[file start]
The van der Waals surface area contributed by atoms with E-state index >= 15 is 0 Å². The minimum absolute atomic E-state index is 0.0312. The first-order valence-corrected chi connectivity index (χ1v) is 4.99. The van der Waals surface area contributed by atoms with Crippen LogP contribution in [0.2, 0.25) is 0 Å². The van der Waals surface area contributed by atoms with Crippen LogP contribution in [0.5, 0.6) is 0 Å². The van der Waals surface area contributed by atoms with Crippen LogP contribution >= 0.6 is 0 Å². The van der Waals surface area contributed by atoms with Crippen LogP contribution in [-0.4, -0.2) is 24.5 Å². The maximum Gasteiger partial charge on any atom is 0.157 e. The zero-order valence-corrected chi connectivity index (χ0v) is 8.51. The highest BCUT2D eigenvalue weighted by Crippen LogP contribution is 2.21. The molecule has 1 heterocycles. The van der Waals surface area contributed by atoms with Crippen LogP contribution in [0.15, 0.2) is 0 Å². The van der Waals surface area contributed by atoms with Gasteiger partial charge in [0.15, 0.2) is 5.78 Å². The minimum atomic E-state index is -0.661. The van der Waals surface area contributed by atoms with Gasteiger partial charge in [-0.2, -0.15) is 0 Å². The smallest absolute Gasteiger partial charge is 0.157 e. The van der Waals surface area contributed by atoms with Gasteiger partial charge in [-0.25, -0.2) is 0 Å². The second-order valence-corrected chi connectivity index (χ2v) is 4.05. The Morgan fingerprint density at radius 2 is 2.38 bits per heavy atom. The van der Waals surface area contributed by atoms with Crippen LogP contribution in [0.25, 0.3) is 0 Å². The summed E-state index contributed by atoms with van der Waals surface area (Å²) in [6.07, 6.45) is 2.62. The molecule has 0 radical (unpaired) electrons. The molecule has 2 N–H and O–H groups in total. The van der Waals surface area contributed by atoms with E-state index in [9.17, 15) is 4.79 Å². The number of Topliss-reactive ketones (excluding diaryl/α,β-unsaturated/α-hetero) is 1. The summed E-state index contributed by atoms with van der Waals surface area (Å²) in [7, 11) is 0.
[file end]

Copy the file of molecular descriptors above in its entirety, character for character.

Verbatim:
The van der Waals surface area contributed by atoms with E-state index >= 15 is 0 Å². The minimum absolute atomic E-state index is 0.0312. The first-order valence-corrected chi connectivity index (χ1v) is 4.99. The van der Waals surface area contributed by atoms with Crippen LogP contribution in [0.2, 0.25) is 0 Å². The van der Waals surface area contributed by atoms with Crippen LogP contribution in [0.5, 0.6) is 0 Å². The van der Waals surface area contributed by atoms with Crippen LogP contribution >= 0.6 is 0 Å². The van der Waals surface area contributed by atoms with Crippen LogP contribution in [-0.4, -0.2) is 24.5 Å². The maximum Gasteiger partial charge on any atom is 0.157 e. The zero-order valence-corrected chi connectivity index (χ0v) is 8.51. The highest BCUT2D eigenvalue weighted by Crippen LogP contribution is 2.21. The molecule has 1 heterocycles. The van der Waals surface area contributed by atoms with Crippen LogP contribution in [0.15, 0.2) is 0 Å². The van der Waals surface area contributed by atoms with Gasteiger partial charge in [0.15, 0.2) is 5.78 Å². The minimum atomic E-state index is -0.661. The van der Waals surface area contributed by atoms with Gasteiger partial charge in [-0.2, -0.15) is 0 Å². The smallest absolute Gasteiger partial charge is 0.157 e. The van der Waals surface area contributed by atoms with Gasteiger partial charge in [-0.25, -0.2) is 0 Å². The second-order valence-corrected chi connectivity index (χ2v) is 4.05. The Morgan fingerprint density at radius 2 is 2.38 bits per heavy atom. The van der Waals surface area contributed by atoms with Crippen LogP contribution in [0.25, 0.3) is 0 Å². The summed E-state index contributed by atoms with van der Waals surface area (Å²) in [6.07, 6.45) is 2.62. The molecule has 0 radical (unpaired) electrons. The molecule has 2 N–H and O–H groups in total. The van der Waals surface area contributed by atoms with E-state index in [9.17, 15) is 4.79 Å². The number of Topliss-reactive ketones (excluding diaryl/α,β-unsaturated/α-hetero) is 1. The summed E-state index contributed by atoms with van der Waals surface area (Å²) in [7, 11) is 0.